Odds and ends

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Washington is printing money faster than Kyle Busch drives around ovals, yet the Biden administration keeps pretending inflation isn’t a problem.

But we now have perhaps the most alarming evidence yet that inflation is serious: The price of the world’s most delicious food – bacon – has jumped 28% during the past 12 months, according to Consumer Price Index data.

If Congress passes all the new spending the president wants, expect prices to climb even higher.

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Women who choose to join the military should have every opportunity enjoyed by their male counterparts. That being said, women should not be required to register for the draft, as mandated last month by the House version of the National Defense Authorization Act.

Said Texas Rep. Chip Roy at the time, “We [Republicans] offered amendments to strip that provision out. We offered amendments then to say we should abolish the draft, whatever it would take to try to end this foolish policy. … The Democrats refused to even entertain those amendments.”

At the risk of sounding like a caveman, there is something wholly dishonorable about men making women fight their battles. Let’s hope this nonsense dies in the Senate.

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Here’s what the Wall Street Journal reported two weeks ago: “The number of homicides in the U.S. rose nearly 30% in 2020 from the prior year to 21,570, the largest single-year increase ever recorded by the Federal Bureau of Investigation.”

Some blame this on guns, but violent crime has been falling for decades as gun ownership in this country remained high.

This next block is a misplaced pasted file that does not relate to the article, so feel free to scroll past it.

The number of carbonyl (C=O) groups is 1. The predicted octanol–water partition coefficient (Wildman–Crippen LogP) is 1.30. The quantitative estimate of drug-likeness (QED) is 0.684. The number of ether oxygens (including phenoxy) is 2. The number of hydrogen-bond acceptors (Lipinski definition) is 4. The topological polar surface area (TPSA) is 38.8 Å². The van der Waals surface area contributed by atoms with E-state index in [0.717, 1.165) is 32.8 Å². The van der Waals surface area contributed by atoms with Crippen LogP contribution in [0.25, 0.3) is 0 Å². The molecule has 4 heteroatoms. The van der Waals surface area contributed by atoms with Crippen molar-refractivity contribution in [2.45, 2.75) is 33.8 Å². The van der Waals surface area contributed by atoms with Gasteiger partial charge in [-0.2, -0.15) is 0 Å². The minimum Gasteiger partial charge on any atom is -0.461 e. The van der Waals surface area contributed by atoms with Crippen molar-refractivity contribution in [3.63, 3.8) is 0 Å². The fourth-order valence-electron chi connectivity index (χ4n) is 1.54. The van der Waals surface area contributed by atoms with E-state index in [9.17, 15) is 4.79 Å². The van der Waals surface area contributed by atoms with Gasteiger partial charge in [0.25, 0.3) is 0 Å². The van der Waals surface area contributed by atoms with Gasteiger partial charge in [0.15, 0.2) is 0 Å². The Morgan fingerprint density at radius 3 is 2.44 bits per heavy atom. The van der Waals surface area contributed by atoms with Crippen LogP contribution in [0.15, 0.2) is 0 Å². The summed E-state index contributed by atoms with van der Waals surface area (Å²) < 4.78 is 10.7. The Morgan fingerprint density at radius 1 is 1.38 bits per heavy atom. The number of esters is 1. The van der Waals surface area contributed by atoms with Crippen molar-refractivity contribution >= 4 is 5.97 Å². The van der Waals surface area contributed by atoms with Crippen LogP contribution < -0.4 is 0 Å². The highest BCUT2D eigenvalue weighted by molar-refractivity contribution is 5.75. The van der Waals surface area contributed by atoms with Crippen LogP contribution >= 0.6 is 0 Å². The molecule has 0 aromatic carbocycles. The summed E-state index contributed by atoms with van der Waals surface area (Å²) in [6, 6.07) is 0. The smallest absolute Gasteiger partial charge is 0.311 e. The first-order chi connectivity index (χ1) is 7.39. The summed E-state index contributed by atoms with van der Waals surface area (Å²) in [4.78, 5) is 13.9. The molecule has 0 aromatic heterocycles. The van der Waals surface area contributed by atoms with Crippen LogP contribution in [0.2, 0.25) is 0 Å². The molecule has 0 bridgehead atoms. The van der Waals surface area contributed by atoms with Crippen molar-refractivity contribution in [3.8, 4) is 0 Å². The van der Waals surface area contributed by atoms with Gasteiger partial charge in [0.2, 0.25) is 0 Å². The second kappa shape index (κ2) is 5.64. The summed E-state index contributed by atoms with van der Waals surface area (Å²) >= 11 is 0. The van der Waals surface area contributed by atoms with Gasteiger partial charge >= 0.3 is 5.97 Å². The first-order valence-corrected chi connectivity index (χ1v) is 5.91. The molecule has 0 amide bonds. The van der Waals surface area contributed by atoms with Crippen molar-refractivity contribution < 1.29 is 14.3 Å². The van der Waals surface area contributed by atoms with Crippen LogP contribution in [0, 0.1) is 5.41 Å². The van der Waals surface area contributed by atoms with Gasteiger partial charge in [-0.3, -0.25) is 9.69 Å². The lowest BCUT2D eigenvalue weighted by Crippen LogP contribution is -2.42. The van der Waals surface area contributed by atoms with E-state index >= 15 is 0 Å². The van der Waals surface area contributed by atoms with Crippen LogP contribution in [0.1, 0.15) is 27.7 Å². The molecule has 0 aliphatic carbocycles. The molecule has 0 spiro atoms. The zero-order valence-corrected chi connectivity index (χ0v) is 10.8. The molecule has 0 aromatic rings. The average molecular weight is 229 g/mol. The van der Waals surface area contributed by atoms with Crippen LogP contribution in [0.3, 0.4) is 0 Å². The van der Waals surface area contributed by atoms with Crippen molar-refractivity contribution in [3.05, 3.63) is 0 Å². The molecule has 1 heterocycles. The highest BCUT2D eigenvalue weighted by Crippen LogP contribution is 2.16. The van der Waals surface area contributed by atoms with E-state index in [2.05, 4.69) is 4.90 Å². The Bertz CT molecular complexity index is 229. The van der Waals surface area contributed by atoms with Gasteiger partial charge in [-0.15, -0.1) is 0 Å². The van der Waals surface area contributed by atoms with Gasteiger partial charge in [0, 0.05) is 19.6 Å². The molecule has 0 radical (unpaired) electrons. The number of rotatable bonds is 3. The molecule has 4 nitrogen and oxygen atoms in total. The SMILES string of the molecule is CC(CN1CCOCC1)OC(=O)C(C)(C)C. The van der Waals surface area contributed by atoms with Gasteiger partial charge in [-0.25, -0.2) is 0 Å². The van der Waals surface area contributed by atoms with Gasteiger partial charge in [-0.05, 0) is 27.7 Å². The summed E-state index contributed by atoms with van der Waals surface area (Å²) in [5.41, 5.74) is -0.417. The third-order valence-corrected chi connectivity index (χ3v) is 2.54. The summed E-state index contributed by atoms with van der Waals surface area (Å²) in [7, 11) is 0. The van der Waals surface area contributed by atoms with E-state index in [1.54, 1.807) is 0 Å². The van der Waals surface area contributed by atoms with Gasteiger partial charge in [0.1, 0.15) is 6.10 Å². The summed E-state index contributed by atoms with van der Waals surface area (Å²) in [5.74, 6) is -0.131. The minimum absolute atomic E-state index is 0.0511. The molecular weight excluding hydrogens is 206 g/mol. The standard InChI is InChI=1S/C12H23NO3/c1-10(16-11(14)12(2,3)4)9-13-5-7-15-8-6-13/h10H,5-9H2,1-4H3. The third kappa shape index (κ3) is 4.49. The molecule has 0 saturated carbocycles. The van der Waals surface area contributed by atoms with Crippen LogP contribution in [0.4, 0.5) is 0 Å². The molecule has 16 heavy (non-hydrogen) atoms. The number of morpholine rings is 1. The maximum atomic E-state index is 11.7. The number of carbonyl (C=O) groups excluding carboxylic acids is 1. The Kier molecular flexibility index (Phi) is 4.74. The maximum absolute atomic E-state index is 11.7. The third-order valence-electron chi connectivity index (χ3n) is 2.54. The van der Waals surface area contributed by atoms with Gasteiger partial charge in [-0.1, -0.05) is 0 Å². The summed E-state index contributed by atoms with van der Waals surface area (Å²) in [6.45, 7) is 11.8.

The Journal quoted University of Missouri criminologist Richard Rosenfeld, who said, “The rise in homicides coincided with the pandemic last summer, and also the outbreak of widespread protests against police violence after George Floyd was murdered.”

Paul Cassell, a law professor at the University of Utah, had this to say at a Heritage Foundation event in March: “I think what we see has happened is a reduction in policing, particularly the kinds of policing that might be expected to have the most effect on homicides and shooting crimes.”

Maybe “Defund the Police” wasn’t a good idea.

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“I don’t think parents should be telling schools what they should teach,” said former Virginia governor and current gubernatorial candidate Terry McAuliffe two weeks ago.
He was defending his 2017 veto of a bill giving parents the right to demand alternatives to sexually explicit course materials.

Writer Samuel Goldman of The Week brilliantly analyzed those words by reminding his readers that “Journalist Michael Kinsley famously defined a gaffe as when a politician accidentally tells the truth.”

As Mr. Goldman added, McAuliffe’s remark “got into gaffe territory in its accidental revelation of what the Democratic Party increasingly thinks of parents. In this view, challenges to decisions made by credentialed experts aren’t an essential feature of democratic accountability. They’re a ... commoner’s insult to rightful power.”

Let’s face it, if schools are going to teach more than reading, writing and arithmetic, if they’re also going to interpret history, examine politics and teach sexual morality, then not all parents will be happy with what their children are being taught.

Schools don’t just teach facts, they instill values. And when parents’ values are undermined in the classroom there will be little they can do about it. Politicians like Terry McAuliffe will make sure of it.

Contact Bart Adams at badams@mydailyrecord.com.

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